- From: Boris Zbarsky <bzbarsky@MIT.EDU>
- Date: Thu, 18 Nov 2010 22:08:17 -0500
- To: Brendan Kenny <bckenny@gmail.com>
- CC: "www-style@w3.org" <www-style@w3.org>

On 11/18/10 9:36 PM, Brendan Kenny wrote: > Absolutely, but I think in almost all cases the translate function is > a better option for that. Sure, but various CSSOM apis (e.g. computed style on a transitioning element) will spit out matrix(). > Most matrix transform functions will > probably be generated from a calculation of some sort, and it's not > clear to me how one would even calculate, for instance, a rotation > applied to a translation specified in one of the available units > without knowing the scale factor between the two at calculation time. I'm not sure what the issue there is, actually... Applying a rotation to a translation Just Works. Here's an example: ( cos(x) -sin(x) 0 ) ( 1 0 2em ) ( sin(x) cos(x) 0 ) ( 0 1 3ex ) ( 0 0 1 ) ( 0 0 1 ) That's applying a rotation by x to a (2em, 3ex) translation. Just doing out the multiplication gives us: ( cos(x) -sin(x) 2em*cos(x) - 3ex*sin(x) ) ( sin(x) cos(x) 2em*sin(x) + 3ex*cos(x) ) ( 0 0 1 ) You don't need to know any scale factors... You _do_ need to be able to add things like 2em*cos(x) and 3ex*sin(x). If all your translations are always in the same unit, you can make the unit implicit in calculations like this, and then the addition is easy. If you do want to support arbitrary units all through your calculation, you need to have addition-with-unit and do unit conversions as needed (not rocket science either, actually, since you can use the CSSOM to do unit conversions for you). > That's the benefit of the convention of choosing w=1px (or whatever > unit the other coordinates are in) The "other coordinates" aren't in any particular units. That's the while point! And in particular, the transformation matrix is never applied to unitless anything, conceptually. It's applied to lengths (or more precisely to pairs of lengths). > as long as there is a uniform scale between each unit of measurement, the values in the matrix can > stay exactly the same. If the units are non-uniform along different > axes (e.g. percentages in a non-square element) No one is talking about percentages. The proposed syntax is a CSS length, which is a number followed by a CSS unit (px, em, ex, cm, in, mm, etc). Percentages aren't CSS units. > any user trying to calculate a concatenated transform would need to figure out the > non-uniform scale from pixels (or ems or whatever) to the non-uniform > space and apply the scaling manually...or every value in matrix() > needs to be a<length>. I don't follow this last part. How can it possibly make sense to make the linear part of the matrix have length units, when it's being multiplied by lengths (whereas the translation part is being _added_ to lengths)? Unit analysis failure, sorry. ;) > It is the end of the day and CSS units aren't my forte, so please > correct me if I'm missing something. I think you are, but I can't quite pin down what it is.... > I'm sure such authors will be a tiny minority. On the other hand, if > anyone copies and pastes a matrix from any kind of graphics text, it's > all but certain that units won't be included. True; all such texts assume a predefined coordinate system. CSS doesn't have one. -Boris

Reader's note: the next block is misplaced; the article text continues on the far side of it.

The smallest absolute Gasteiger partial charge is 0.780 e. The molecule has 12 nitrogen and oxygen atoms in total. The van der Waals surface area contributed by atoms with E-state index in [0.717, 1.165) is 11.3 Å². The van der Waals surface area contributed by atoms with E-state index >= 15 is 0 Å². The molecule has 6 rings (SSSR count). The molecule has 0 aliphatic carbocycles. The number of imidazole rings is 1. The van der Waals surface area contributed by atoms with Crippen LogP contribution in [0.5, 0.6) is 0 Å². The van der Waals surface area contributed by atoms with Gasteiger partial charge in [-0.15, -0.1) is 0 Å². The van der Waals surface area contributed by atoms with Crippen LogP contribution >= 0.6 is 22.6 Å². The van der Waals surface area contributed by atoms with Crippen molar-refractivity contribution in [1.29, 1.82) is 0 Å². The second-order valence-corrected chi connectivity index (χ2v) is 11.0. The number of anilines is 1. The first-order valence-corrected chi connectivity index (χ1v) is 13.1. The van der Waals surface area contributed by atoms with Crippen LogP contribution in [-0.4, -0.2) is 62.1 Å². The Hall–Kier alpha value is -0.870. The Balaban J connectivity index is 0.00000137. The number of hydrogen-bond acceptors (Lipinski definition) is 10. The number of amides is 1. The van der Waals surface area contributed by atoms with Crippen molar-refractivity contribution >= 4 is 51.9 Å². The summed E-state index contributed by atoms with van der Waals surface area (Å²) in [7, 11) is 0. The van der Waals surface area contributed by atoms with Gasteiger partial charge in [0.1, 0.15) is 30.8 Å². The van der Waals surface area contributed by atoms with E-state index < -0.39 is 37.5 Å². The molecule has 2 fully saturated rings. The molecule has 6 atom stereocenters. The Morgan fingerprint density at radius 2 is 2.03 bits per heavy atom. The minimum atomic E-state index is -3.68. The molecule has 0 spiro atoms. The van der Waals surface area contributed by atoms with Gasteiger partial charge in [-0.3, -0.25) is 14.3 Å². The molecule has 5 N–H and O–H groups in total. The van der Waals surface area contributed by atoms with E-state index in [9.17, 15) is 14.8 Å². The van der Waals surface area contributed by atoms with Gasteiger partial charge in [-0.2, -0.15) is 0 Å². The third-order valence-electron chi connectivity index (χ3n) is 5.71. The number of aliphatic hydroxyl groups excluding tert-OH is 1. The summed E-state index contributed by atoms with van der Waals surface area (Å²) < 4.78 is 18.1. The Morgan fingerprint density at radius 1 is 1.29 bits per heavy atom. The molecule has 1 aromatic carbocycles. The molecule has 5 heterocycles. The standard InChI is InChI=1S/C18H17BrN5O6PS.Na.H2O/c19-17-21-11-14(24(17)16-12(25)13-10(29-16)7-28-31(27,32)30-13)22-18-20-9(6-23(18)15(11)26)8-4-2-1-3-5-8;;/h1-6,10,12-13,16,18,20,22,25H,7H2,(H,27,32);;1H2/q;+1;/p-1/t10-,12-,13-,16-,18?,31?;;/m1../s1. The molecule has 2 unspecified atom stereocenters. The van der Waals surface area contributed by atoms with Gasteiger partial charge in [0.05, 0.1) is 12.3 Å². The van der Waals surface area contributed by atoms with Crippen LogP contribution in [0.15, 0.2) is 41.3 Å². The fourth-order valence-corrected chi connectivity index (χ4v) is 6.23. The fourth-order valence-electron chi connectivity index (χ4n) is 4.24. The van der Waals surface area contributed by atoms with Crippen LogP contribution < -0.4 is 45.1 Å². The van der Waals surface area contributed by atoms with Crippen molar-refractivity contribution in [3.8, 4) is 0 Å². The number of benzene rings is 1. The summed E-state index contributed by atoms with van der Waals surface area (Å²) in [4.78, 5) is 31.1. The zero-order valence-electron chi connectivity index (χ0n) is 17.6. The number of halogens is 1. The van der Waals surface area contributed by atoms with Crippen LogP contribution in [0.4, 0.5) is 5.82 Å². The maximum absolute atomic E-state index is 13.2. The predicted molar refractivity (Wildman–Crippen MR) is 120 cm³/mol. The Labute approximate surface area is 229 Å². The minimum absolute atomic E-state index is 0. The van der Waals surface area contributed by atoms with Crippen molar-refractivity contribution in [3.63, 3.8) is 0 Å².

Received on Friday, 19 November 2010 03:08:51 UTC